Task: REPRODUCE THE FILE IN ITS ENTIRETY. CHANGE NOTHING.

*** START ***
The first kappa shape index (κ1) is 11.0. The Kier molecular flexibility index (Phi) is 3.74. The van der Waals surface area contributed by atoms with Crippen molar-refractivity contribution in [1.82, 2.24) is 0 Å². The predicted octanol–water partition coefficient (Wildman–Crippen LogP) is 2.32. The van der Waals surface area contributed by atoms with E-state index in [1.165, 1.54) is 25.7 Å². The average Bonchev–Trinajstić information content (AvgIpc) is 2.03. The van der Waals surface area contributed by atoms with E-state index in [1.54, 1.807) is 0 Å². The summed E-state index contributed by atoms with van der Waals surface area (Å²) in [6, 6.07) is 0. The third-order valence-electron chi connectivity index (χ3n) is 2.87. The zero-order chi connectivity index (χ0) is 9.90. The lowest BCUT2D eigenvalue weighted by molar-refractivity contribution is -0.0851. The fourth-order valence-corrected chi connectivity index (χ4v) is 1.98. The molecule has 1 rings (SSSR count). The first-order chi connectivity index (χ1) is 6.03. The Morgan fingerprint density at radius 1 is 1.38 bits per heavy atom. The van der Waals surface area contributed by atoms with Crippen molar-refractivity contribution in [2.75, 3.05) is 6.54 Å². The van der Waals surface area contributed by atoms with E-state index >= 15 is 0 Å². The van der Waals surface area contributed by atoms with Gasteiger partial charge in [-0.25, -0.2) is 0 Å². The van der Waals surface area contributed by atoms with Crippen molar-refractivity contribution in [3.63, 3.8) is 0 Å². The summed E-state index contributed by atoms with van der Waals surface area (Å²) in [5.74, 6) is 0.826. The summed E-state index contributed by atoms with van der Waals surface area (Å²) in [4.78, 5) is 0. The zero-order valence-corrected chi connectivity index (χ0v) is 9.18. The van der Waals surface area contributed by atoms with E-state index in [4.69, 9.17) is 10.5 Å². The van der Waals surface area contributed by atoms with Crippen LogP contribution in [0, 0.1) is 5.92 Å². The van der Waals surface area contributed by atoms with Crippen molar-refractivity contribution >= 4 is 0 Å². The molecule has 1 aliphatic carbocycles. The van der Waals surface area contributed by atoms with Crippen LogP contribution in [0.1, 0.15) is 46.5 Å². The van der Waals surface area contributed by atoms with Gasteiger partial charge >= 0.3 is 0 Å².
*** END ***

The first kappa shape index (κ1) is 11.0. The Kier molecular flexibility index (Phi) is 3.74. The van der Waals surface area contributed by atoms with Crippen molar-refractivity contribution in [1.82, 2.24) is 0 Å². The predicted octanol–water partition coefficient (Wildman–Crippen LogP) is 2.32. The van der Waals surface area contributed by atoms with E-state index in [1.165, 1.54) is 25.7 Å². The average Bonchev–Trinajstić information content (AvgIpc) is 2.03. The van der Waals surface area contributed by atoms with E-state index in [1.54, 1.807) is 0 Å². The summed E-state index contributed by atoms with van der Waals surface area (Å²) in [6, 6.07) is 0. The third-order valence-electron chi connectivity index (χ3n) is 2.87. The zero-order chi connectivity index (χ0) is 9.90. The lowest BCUT2D eigenvalue weighted by molar-refractivity contribution is -0.0851. The fourth-order valence-corrected chi connectivity index (χ4v) is 1.98. The molecule has 1 rings (SSSR count). The first-order chi connectivity index (χ1) is 6.03. The Morgan fingerprint density at radius 1 is 1.38 bits per heavy atom. The van der Waals surface area contributed by atoms with Crippen molar-refractivity contribution in [2.75, 3.05) is 6.54 Å². The van der Waals surface area contributed by atoms with E-state index >= 15 is 0 Å². The van der Waals surface area contributed by atoms with Gasteiger partial charge in [-0.25, -0.2) is 0 Å². The van der Waals surface area contributed by atoms with Crippen molar-refractivity contribution in [3.63, 3.8) is 0 Å². The summed E-state index contributed by atoms with van der Waals surface area (Å²) in [5.74, 6) is 0.826. The summed E-state index contributed by atoms with van der Waals surface area (Å²) in [4.78, 5) is 0. The zero-order valence-corrected chi connectivity index (χ0v) is 9.18. The van der Waals surface area contributed by atoms with E-state index in [4.69, 9.17) is 10.5 Å². The van der Waals surface area contributed by atoms with Crippen LogP contribution in [0, 0.1) is 5.92 Å². The van der Waals surface area contributed by atoms with Crippen molar-refractivity contribution >= 4 is 0 Å². The molecule has 1 aliphatic carbocycles. The van der Waals surface area contributed by atoms with Crippen LogP contribution in [0.1, 0.15) is 46.5 Å². The van der Waals surface area contributed by atoms with Gasteiger partial charge >= 0.3 is 0 Å².